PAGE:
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Airline codes



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This is a list of Airline codes. The table lists the IATA airline designators, the ICAO airline designators and the airline call signs (telephony designator). Historical assignments are also included for completeness.

Contents

IATA airline designator

IATA airline designators, sometimes called IATA reservation codes, are three-character codes assigned by the International Air Transport Association (IATA) to the world's airlines. The standard is described in IATA's twice-annual publication, the "Standard Schedules Information Manual". Airline designator codes are of the format "xx(a)", i.e. two alpha-numeric characters followed by an optional alpha character. Although the IATA standard provides for three-character airline designators, IATA has, to date (July 2008) not used the optional third character in any assigned code. This is because some legacy computer systems, especially the so-called "central reservations systems", have failed to comply with the standard, notwithstanding the fact that it has been in place for 20 years. The codes issued to date comply with IATA Resolution 762, which provides for only 2-characters. These codes thus comply with the airline designator standard, but use only a limited subset of its possible range. However there are other big air operators which are not IATA airline designator.

A flight designator comprises the airline designator, "xx(a)", plus the numeric flight number, "n(n)(n)(n)", plus an optional, so-called, "operational suffix" being one alpha character, "(a)". The full format of a flight designator is thus: "xx(a)n(n)(n)(n)(a)".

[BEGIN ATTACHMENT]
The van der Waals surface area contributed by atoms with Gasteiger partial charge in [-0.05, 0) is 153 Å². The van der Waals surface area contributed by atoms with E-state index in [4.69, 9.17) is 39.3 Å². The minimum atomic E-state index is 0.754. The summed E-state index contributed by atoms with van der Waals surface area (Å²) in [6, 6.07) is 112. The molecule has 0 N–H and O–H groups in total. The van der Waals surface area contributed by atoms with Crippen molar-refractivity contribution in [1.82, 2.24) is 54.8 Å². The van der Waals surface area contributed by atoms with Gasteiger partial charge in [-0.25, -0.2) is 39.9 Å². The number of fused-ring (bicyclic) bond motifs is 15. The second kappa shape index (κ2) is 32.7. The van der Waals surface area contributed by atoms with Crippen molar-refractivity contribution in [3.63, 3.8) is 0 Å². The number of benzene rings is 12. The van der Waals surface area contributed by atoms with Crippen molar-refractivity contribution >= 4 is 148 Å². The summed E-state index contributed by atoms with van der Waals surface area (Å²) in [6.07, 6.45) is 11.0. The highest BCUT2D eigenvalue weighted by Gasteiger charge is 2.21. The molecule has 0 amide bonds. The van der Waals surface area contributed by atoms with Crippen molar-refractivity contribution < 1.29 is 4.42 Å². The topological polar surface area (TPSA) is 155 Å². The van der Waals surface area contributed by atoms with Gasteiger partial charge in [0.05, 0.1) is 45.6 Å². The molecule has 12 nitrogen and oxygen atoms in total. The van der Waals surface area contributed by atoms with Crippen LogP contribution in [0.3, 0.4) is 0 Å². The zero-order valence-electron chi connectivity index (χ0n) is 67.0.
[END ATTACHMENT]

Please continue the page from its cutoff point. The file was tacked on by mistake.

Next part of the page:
Designators are used to identify an airline for commercial purposes, including reservations, timetables, tickets, tariffs, air waybills and in airline interline telecommunications. There are three types of designator: unique, numeric/alpha and controlled duplicate.

Note that, since 1987, ICAO has also issued airline identification codes. ICAO codes are three characters in length. For many years, IATA has let it be known that they are "about" to adopt the ICAO codes as IATA airline designators. This has never occurred and IATA has made no statement about when, if ever, they intend to do so.

IATA maintains two policies to deal with the limited number of available codes:

  1. after an airline is delisted, the code becomes available for reuse after six months;
  2. IATA issues "controlled duplicates".

Controlled duplicates are issued to regional airlines whose destinations are not likely to overlap, in such a way that the same code would be shared by two different airlines. The controlled duplicate is denoted here with an asterisk (*) following the code and in IATA literature as well.

Of course, use of the third character, provided by the standard, would alleviate the code space limitation problem.

IATA also issues an accounting or prefix code. This number is used on tickets as the first three characters of the ticket number.

ICAO airline designator

The ICAO airline designator is a code assigned by the International Civil Aviation Organization (ICAO) to aircraft operating agencies, aeronautical authorities and services. The codes are unique by airline which is not true for the IATA airline designator codes.

Each aircraft operating agency, aeronautical authority and services related to international aviation is allocated both a three-letter designator and a telephony designator. The designators are listed in ICAO Document 8585: Designators for Aircraft Operating Agencies, Aeronautical Authorities and Services.